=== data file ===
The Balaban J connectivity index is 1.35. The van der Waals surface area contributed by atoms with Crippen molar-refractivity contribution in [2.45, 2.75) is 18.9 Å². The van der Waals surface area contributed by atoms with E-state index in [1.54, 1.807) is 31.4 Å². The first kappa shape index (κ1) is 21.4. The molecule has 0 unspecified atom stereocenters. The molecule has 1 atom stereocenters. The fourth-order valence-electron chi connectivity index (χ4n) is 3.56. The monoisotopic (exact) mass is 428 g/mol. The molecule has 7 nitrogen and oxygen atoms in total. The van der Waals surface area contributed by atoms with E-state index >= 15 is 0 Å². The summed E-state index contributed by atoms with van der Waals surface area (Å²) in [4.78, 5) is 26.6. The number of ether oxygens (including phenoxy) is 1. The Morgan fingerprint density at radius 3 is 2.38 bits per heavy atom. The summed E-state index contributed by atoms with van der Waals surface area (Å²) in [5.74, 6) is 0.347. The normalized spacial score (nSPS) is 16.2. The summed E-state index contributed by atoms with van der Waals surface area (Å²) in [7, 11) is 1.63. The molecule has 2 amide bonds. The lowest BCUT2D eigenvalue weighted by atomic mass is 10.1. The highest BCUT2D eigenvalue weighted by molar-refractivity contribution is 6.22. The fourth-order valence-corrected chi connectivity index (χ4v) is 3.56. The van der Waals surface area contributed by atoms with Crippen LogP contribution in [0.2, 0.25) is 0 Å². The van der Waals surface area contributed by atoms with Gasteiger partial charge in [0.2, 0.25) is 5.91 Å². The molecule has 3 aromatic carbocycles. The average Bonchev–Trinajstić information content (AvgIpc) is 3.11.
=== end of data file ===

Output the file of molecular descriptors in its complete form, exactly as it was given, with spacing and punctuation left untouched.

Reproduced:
The Balaban J connectivity index is 1.35. The van der Waals surface area contributed by atoms with Crippen molar-refractivity contribution in [2.45, 2.75) is 18.9 Å². The van der Waals surface area contributed by atoms with E-state index in [1.54, 1.807) is 31.4 Å². The first kappa shape index (κ1) is 21.4. The molecule has 0 unspecified atom stereocenters. The molecule has 1 atom stereocenters. The fourth-order valence-electron chi connectivity index (χ4n) is 3.56. The monoisotopic (exact) mass is 428 g/mol. The molecule has 7 nitrogen and oxygen atoms in total. The van der Waals surface area contributed by atoms with E-state index >= 15 is 0 Å². The summed E-state index contributed by atoms with van der Waals surface area (Å²) in [4.78, 5) is 26.6. The number of ether oxygens (including phenoxy) is 1. The Morgan fingerprint density at radius 3 is 2.38 bits per heavy atom. The summed E-state index contributed by atoms with van der Waals surface area (Å²) in [5.74, 6) is 0.347. The normalized spacial score (nSPS) is 16.2. The summed E-state index contributed by atoms with van der Waals surface area (Å²) in [7, 11) is 1.63. The molecule has 2 amide bonds. The lowest BCUT2D eigenvalue weighted by atomic mass is 10.1. The highest BCUT2D eigenvalue weighted by molar-refractivity contribution is 6.22. The fourth-order valence-corrected chi connectivity index (χ4v) is 3.56. The van der Waals surface area contributed by atoms with Crippen LogP contribution in [0.2, 0.25) is 0 Å². The van der Waals surface area contributed by atoms with Gasteiger partial charge in [0.2, 0.25) is 5.91 Å². The molecule has 3 aromatic carbocycles. The average Bonchev–Trinajstić information content (AvgIpc) is 3.11.